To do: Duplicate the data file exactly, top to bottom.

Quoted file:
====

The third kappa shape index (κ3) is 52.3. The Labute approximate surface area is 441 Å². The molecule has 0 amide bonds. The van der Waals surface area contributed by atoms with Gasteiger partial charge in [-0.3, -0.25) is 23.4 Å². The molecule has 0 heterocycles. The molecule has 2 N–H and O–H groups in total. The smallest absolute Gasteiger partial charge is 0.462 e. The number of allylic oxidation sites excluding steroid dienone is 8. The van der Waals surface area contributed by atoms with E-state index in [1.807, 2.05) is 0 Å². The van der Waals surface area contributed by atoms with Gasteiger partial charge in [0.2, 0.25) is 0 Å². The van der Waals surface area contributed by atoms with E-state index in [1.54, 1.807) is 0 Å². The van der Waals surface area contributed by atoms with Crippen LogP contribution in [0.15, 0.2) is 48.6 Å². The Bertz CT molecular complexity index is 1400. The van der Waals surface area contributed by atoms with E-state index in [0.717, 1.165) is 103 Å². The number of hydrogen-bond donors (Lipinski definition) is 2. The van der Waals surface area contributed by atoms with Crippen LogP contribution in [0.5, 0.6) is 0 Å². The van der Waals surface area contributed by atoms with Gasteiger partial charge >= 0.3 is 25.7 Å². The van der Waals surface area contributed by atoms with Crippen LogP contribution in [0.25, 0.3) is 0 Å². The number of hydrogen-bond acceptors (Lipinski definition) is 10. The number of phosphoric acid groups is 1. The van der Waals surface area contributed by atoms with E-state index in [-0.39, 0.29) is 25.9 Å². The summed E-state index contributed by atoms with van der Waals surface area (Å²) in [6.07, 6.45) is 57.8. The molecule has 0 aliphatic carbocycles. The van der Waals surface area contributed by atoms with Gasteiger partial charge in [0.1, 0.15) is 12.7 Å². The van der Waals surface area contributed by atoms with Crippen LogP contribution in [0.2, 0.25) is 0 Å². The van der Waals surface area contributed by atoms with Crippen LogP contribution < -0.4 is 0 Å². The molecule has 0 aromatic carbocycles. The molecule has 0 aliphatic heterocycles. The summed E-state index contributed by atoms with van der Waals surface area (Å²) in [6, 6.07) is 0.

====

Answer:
The third kappa shape index (κ3) is 52.3. The Labute approximate surface area is 441 Å². The molecule has 0 amide bonds. The van der Waals surface area contributed by atoms with Gasteiger partial charge in [-0.3, -0.25) is 23.4 Å². The molecule has 0 heterocycles. The molecule has 2 N–H and O–H groups in total. The smallest absolute Gasteiger partial charge is 0.462 e. The number of allylic oxidation sites excluding steroid dienone is 8. The van der Waals surface area contributed by atoms with E-state index in [1.807, 2.05) is 0 Å². The van der Waals surface area contributed by atoms with Gasteiger partial charge in [0.2, 0.25) is 0 Å². The van der Waals surface area contributed by atoms with E-state index in [1.54, 1.807) is 0 Å². The van der Waals surface area contributed by atoms with Crippen LogP contribution in [0.15, 0.2) is 48.6 Å². The Bertz CT molecular complexity index is 1400. The van der Waals surface area contributed by atoms with E-state index in [0.717, 1.165) is 103 Å². The number of hydrogen-bond donors (Lipinski definition) is 2. The van der Waals surface area contributed by atoms with Crippen LogP contribution in [0.5, 0.6) is 0 Å². The van der Waals surface area contributed by atoms with Gasteiger partial charge >= 0.3 is 25.7 Å². The van der Waals surface area contributed by atoms with Crippen LogP contribution in [0.25, 0.3) is 0 Å². The number of hydrogen-bond acceptors (Lipinski definition) is 10. The number of phosphoric acid groups is 1. The van der Waals surface area contributed by atoms with E-state index in [-0.39, 0.29) is 25.9 Å². The summed E-state index contributed by atoms with van der Waals surface area (Å²) in [6.07, 6.45) is 57.8. The molecule has 0 aliphatic carbocycles. The van der Waals surface area contributed by atoms with Gasteiger partial charge in [0.1, 0.15) is 12.7 Å². The van der Waals surface area contributed by atoms with Crippen LogP contribution in [0.2, 0.25) is 0 Å². The van der Waals surface area contributed by atoms with Crippen LogP contribution < -0.4 is 0 Å². The molecule has 0 aromatic carbocycles. The molecule has 0 aliphatic heterocycles. The summed E-state index contributed by atoms with van der Waals surface area (Å²) in [6, 6.07) is 0.